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Thread: Traveling w/ DR Passport & US Permanent Residency

  1. #1
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    Default Traveling w/ DR Passport & US Permanent Residency

    I'm wondering how travel works in order for our family to take a trip outside the US.

    My wife and daughter have permanent residency in the US (green cards) and have the spouse/family visa in their Dominican passports.

    From what I have read, they can travel to countries which allow DR passport holders to enter if they have a US visa with multiple entries.

    Visa not required if holding a valid multiple-entry visa issued by Canada, USA or a Schengen Member State
    An example of this would be Aruba according to this list on Wikipedia.

    I take Wikipedia with a grain of salt, and hope to get a clearer answer here from anyone who has tried to travel under similar circumstances.

    Thanks!

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    Hi amp,




    I have the same situation as you. I'm a US citizen (assuming you are too, didn't see in your post your nationality) and my wife and step-children are US permanent residents (green cards) with Dominican passports.



    So, I've been in the same situation when we travel and what I've learned is that it all depends upon what country you are a CITIZEN of which determines if you need a visa or not (with a caveat). So, if your wife and kids are holding Dominican passports, they are Dominican CITIZENS as far as visa requirements for travelling are concerned. Now, the caveat, some countries SPECIFICALLY state no visa is required for US Citizens or RESIDENT ALIENS (PERMANENT RESIDENTS/green card holders). For example, Canada requires a visa for Dominican citizens and no visa for US Citizens or permanent residents (green cards). So your spouse can travel to Canada without a visa even though she has a Dominican passport because she can show the US permanent resident card. So as it pertains to your trip, go to the Aruba tourism/visa website and see what their requirements are. If if says US Citizens or Permanent Residents do not require a visa, you're good. However if it doesn't specifically state "permanent resident" then it doesn't matter if she arrives from a flight initiating in the US, her passport (and nationality/citizenship) is still Dominican and is subject to whatever you would find on that website. Hope this helps!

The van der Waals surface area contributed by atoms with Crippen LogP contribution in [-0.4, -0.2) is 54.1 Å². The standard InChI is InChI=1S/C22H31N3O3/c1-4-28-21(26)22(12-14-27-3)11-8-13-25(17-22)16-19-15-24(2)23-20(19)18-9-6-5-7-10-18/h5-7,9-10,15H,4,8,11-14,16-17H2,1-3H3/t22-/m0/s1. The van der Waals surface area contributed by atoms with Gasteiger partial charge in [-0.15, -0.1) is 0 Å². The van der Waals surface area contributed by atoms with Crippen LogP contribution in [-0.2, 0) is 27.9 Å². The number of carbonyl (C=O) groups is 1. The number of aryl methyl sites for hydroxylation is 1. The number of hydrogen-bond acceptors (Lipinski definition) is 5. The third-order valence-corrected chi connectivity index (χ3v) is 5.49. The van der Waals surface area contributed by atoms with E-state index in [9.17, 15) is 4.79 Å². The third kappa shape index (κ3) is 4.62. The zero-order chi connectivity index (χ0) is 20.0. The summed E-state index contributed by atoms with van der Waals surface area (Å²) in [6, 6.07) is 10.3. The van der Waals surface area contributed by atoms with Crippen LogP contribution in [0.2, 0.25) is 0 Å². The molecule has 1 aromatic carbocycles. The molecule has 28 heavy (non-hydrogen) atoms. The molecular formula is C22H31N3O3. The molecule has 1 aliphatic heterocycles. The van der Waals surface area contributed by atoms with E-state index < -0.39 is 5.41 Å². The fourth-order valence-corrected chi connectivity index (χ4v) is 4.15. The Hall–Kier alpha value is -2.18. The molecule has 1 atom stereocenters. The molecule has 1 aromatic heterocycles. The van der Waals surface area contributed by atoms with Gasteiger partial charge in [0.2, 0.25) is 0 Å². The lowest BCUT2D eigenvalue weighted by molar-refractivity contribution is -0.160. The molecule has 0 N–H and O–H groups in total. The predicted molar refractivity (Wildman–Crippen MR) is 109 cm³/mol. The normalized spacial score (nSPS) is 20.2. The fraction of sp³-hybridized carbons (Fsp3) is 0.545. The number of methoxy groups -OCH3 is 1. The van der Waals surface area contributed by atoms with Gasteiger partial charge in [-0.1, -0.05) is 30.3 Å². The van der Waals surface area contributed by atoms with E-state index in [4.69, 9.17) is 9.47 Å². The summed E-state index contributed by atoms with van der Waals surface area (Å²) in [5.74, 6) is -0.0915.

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  4. #3
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    Quote Originally Posted by amp View Post
    I'm wondering how travel works in order for our family to take a trip outside the US.

    My wife and daughter have permanent residency in the US (green cards) and have the spouse/family visa in their Dominican passports.

    From what I have read, they can travel to countries which allow DR passport holders to enter if they have a US visa with multiple entries.



    An example of this would be Aruba according to this list on Wikipedia.

    I take Wikipedia with a grain of salt, and hope to get a clearer answer here from anyone who has tried to travel under similar circumstances.

    Thanks!
    If they have a residence visa stamped in their Dominican Passport i dont think will have any problem. If they dont have the visa stamped for sure will be a problem because the statement says clearly for Citizens of the Dominican Republic with multiple visa entry from United States, Canada and European Union and used at least one time can visit Aruba, Curaca, Sint Maarten, Costa Rica and Panama. Mexico only acept United States visa. I have canadian visa and I already visited Sint Maarten, Panama, Costa Rica and soon Curacao without applying for a visa.

    But I sugest you to go direct and ask to Arubian authorities in USA if you are planning to enter with the green card in case that the passport do not have the visa stamped. I was watching Airport Alert and in Colombia they refused to enter to the country to a Cuban that was US resident and they didnt acepted the green card because cubans needs visas to enter to Colombia.

    Another thing you must keep in mind is verify the expiration of your passport, some countries rules says that your passport must be valid for at least 6 months starting on a your entrance date, some other just ask for only 3 months. The airline will reject your check in if you passport expiration is shorter than that.

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  6. #4
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    Appreciate the feedback here.

    My wife would really like to go to Jamaica and based on what my research shows and answers here, I'm pretty confident it's possible. I'll probably confirm with some Jamaican authority before to be safe, though.

    My wife and daughter have the residence visas stamped into their passports and also have their green cards. We should be good to go!

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